To some, Traditional Chinese Medicine (TCM) is merely pseudoscience, while others embrace the benefits it gives them that Western medicine cannot provide. Even though the effectiveness of the different practices of TCM have been greatly debated, millions of Westerners still use them every year, and the amount of patients for different TCM have been rapidly increasing since the late 1990s, with the number of visits to acupuncturists in the United States tripling between 1997 and 2007. With many people making use of these services and clearly benefitting from them in some way, it is essential that they be maintained so that they do not bring unwanted harm or interfere with the effectiveness of Western medicine. An example of this is through ISO 18664:2015: Traditional Chinese Medicine – Determination of heavy metals in herbal medicines used in Traditional Chinese Medicine, which can help to ensure that the herbal medicines that people take for different ailments do not bring them harm.
Traditional Chinese Medicine is really an umbrella term referring to several different practices that uphold a similar set of principles for healing the human body. All of TCM revolves around the idea of Qi (pronounced chee), a life energy that flows through invisible channels of the body known as meridians. Many meridians follow the major veins and arteries in the human body, and regulating the flow of Qi throughout these areas is a major tenet for understanding health in the body. Another essential component of these practices is yin and yang, the conditions in the body that are both opposite and interdependent. Practitioners believe that a harmonizing balance of yin and yang is essential for health, and each organ has a different balance of these qualities. These different concepts are supported by the belief that the human body is a miniature version of the larger, surrounding universe, in which the elements fire, earth, wood, metal, and water explain biological functions. Practitioners of Chinese herbal medicine, acupuncture, and tai chi follow all of these convictions.
Traditional Chinese Medicine has a very long history and is a very long-lasting form of medicine, only being predated by practices of Ancient Egypt and Ancient Babylon. Originating in the late BC, a great deal of TCM fruited spiritually or religiously. Due to the widespread adoption of Confucian techniques, children took care of their parents because it was considered a personal responsibility to care for one’s family members. A Taoist concept that played an important part in early Chinese medicine was that of longevity, since many emperors strove to ingest herbs that would make them live forever. An example of this is Emperor Lingdi, ruler in 168-189 AD during the Han Dynasty, who invited Buddhist monks of another Taoist sect from India in the hope that they could make him immortal. These regal immortality elixirs became the basis for Chinese prescriptions, and several prominent physicians rose throughout the Han Dynasty. Since this time, TCM has developed greatly, making use of medical texts and education that established it as the standard form of medicine in the nation. During the majority of its history, TCM remained isolated in China until the country was opened in 1972, which has led to its introduction in the Western world.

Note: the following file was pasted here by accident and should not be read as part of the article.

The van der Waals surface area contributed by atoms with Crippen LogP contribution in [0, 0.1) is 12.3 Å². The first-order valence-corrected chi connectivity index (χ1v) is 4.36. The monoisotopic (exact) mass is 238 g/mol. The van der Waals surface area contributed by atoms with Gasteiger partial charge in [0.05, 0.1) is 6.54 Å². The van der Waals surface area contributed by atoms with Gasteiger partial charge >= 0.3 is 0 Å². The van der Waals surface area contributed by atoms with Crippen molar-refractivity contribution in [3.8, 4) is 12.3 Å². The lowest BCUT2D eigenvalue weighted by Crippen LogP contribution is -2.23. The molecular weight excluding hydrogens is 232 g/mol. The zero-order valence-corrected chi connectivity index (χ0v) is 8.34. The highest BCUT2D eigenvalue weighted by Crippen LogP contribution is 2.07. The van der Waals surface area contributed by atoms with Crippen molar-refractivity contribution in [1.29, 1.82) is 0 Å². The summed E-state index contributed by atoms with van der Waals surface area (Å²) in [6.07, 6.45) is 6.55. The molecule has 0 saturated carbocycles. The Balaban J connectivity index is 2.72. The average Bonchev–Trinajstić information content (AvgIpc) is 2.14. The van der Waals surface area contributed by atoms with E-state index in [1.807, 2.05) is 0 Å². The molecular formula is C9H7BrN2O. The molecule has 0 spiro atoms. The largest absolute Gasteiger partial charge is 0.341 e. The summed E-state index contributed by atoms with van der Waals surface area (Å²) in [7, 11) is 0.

The long lasting nature of TCM is a testament to the services that it can provide, since its subgroups are unique when compared to those that we get from advanced medicine. Medicine is something that has evolved so greatly since the dawn of civilization, even having advancements today that have displaced those from just several years ago. Ancient forms of medicine made use of materials and substances that were in the immediate reach of the people in the society in which they originated. Once stronger trade routes and advancements in science were established, remedies more effective that had a greater basis in science replaced the majority of these materials. For example, the Ancient Egyptians used honey for dressing wounds, which is now known to actually have antibacterial purposes due to substantial amounts of hydrogen peroxide. Today, this is solved by many different treatments that are more effective than honey while accommodating the same need. However, many forms of TCM provide people with something that they do not believe they can get somewhere else. For example, acupuncture provides people with a cure for different ailments in a much different manner than ingesting pills.
Today, TCM has drawn upon Western medicine for improvements to its methods. ISO 18664:2015 serves to incorporate scientific understanding into the application of Chinese herbal remedies for those who choose to use them by specifying determination methods of lead, arsenic, cadmium, and mercury content in the herbs. It is not intended to set maximum limits on these materials, but simply to provide standardized testing methods for risk assessment on their consumption. It identifies several different methods for determining these metals in the herbal remedies, along with their specific strengths and weaknesses when compared with one another. This also serves as a guide to compare any amounts uncovered with those allowed by a specific nation.
In addition to ensuring that herbal remedies are safe, people who wish to make use of TCM for its healing properties should always make sure to seek a professional for something like acupuncture so that they can be properly cured.
For more information on Chinese herbs, please refer to: An Introduction to Chinese Herbs